An important focus in HCI is the use of feedback cycles when interacting with the world. "Feedback cycles can be found anywhere, whether or not there's a computational interface involved. Everything from reading to driving a car to interacting with other people could be an example of a feedback cycle in action" (HCIxI).
Feedback cycles are how we learn to do anything and everything. We do something, we see the result, and we adjust what we do the next time accordingly.
When designing interactions between a user and an interface, we need to consider two of the many challenges people must overcome to successfully interact with that interface:
1. Gulf of Execution: the distance between a user's goals and the execution of the actions required to realize those goals.
2. Gulf of Evaluation: the distance between the effects of those actions and the user's understanding of those results.
Bridging the gap between these two processes and the user is the key step in designing an interface that minimizes the cognitive load needed by the user in order to accomplish a specific goal when interacting with an interface.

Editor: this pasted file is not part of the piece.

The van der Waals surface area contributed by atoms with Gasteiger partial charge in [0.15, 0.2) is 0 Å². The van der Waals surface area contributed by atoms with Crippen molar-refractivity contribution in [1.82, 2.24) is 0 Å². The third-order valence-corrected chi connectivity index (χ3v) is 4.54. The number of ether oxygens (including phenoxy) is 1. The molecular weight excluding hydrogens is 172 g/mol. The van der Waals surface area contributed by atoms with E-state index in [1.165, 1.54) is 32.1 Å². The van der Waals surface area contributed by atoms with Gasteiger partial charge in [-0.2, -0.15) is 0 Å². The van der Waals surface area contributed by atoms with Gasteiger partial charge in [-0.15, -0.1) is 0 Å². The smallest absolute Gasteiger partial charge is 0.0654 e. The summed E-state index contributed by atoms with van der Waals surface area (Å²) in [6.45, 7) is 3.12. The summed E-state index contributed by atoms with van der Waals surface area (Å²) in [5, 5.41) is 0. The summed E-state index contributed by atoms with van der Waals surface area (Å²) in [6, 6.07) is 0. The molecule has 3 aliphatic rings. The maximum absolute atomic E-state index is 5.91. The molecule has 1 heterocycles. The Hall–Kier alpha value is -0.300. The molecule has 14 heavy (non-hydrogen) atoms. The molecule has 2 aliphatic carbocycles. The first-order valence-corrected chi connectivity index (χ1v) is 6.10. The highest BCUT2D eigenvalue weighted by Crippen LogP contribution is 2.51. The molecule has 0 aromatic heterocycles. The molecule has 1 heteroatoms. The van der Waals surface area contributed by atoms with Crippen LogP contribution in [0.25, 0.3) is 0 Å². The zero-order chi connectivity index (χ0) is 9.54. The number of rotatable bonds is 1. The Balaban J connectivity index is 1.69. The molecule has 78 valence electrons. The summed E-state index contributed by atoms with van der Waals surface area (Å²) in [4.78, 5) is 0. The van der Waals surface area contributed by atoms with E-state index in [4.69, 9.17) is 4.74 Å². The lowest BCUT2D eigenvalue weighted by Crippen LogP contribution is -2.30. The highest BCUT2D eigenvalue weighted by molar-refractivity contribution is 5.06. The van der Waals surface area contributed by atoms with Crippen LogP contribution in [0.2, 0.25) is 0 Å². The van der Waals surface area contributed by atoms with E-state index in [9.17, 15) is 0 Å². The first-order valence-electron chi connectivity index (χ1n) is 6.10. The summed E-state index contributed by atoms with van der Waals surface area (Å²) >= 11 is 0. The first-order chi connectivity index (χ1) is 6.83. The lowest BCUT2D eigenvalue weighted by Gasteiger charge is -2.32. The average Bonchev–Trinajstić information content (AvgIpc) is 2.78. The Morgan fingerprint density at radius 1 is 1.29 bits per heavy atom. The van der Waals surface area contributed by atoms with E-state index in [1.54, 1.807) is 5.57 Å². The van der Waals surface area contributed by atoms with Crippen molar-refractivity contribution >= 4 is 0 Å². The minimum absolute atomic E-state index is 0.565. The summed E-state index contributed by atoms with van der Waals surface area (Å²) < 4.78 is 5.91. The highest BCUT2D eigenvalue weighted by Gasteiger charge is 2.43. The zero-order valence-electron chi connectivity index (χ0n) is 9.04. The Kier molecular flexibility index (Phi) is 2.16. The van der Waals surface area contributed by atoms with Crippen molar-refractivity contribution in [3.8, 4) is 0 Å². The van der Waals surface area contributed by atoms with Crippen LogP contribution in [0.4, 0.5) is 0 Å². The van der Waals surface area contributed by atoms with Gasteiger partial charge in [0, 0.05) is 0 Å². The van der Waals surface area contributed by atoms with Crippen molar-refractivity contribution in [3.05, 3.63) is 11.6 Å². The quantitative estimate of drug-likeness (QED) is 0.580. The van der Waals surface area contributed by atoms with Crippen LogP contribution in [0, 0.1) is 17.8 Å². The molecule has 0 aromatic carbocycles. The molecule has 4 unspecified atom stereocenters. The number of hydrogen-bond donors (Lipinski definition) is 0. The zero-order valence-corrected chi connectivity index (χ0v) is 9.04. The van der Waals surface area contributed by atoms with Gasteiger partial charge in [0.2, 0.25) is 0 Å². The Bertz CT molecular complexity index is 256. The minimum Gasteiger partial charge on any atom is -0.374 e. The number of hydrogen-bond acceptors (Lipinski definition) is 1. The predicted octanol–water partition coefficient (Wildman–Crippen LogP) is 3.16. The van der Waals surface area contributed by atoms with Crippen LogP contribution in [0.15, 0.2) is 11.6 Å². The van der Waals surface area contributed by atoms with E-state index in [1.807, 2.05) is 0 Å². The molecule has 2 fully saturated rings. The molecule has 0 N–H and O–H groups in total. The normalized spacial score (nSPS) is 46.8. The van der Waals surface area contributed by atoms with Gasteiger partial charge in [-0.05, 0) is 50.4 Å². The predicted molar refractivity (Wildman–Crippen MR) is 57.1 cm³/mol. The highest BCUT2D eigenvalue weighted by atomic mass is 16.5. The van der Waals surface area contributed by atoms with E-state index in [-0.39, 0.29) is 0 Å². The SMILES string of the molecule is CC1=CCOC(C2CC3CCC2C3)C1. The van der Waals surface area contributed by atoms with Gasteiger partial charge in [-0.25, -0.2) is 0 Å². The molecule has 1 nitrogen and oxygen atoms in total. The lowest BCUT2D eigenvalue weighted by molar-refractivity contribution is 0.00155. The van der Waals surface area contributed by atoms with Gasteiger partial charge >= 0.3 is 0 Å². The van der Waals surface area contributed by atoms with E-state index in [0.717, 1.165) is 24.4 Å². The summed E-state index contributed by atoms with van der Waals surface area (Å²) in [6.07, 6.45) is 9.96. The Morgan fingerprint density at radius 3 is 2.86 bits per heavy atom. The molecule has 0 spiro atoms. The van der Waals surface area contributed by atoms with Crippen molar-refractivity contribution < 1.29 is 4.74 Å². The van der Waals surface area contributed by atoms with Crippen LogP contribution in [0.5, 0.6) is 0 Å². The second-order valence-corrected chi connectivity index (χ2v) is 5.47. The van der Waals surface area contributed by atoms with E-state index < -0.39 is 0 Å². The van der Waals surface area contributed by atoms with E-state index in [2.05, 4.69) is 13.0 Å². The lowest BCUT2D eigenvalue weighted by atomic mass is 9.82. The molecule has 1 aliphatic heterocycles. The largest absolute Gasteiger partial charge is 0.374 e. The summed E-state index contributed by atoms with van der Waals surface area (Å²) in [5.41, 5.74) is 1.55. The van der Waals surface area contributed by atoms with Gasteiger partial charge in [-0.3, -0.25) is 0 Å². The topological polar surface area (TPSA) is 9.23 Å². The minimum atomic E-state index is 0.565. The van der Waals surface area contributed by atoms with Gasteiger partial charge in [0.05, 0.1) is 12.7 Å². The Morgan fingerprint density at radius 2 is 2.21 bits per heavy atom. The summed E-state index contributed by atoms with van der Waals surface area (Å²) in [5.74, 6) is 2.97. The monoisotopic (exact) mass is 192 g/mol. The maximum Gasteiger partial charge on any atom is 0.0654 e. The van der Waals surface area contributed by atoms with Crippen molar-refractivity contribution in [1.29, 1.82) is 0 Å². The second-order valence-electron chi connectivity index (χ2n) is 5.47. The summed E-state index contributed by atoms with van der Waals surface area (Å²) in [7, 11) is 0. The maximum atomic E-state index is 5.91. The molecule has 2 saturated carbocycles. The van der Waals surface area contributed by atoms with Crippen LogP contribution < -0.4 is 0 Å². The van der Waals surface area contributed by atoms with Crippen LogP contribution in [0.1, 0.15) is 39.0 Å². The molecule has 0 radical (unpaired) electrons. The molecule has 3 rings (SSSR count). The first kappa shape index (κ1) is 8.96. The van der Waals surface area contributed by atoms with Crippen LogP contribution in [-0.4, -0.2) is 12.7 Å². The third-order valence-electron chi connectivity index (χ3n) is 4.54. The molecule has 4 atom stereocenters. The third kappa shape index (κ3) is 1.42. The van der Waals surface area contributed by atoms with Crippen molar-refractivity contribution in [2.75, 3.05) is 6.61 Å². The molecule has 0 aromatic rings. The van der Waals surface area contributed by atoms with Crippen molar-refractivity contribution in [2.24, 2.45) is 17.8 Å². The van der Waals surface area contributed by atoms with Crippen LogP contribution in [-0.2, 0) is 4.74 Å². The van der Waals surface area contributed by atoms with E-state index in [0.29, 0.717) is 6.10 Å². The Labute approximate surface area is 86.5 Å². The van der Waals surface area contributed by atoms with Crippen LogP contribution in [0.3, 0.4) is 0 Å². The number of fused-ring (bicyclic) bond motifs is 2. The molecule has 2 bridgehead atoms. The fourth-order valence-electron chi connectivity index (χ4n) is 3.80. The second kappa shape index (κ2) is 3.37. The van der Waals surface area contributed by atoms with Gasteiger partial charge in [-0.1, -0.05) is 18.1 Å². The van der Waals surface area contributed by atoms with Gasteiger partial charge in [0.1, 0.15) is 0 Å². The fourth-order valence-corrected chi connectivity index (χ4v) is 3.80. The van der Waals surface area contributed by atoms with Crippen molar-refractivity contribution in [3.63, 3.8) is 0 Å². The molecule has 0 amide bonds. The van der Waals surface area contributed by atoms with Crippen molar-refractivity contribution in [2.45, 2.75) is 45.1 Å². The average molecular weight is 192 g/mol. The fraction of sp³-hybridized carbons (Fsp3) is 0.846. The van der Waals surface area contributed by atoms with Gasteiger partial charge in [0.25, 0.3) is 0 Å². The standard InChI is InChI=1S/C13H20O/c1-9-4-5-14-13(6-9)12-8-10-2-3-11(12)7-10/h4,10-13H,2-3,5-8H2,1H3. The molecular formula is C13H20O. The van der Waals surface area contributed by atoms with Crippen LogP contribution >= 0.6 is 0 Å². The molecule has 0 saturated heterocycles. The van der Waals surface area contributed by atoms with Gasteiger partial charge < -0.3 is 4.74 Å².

To learn more about these two processes, check out the Two UX Gulfs: Evaluation and Execution by the Nielson and Norman Group.
Whitenton, K. (2018, March 11). The two UX gulfs: Evaluation and execution. Nielsen Norman Group. Retrieved September 27, 2022, from https://www.nngroup.com/articles/two-ux-gulfs-evaluation-execution/#:~:text=The%20Gulf%20of%20Evaluation%20and%20the%20Gulf%20of%20Execution&text=Evaluation%3A%20Understanding%20the%20state%20of,to%20accomplish%20a%20specific%20goal
Gulf of Evaluation and gulf of execution. The Interaction Design Foundation. (n.d.). Retrieved October 13, 2022, from https://www.interaction-design.org/literature/book/the-glossary-of-human-computer-interaction/gulf-of-evaluation-and-gulf-of-execution#:~:text=Selection%20Rules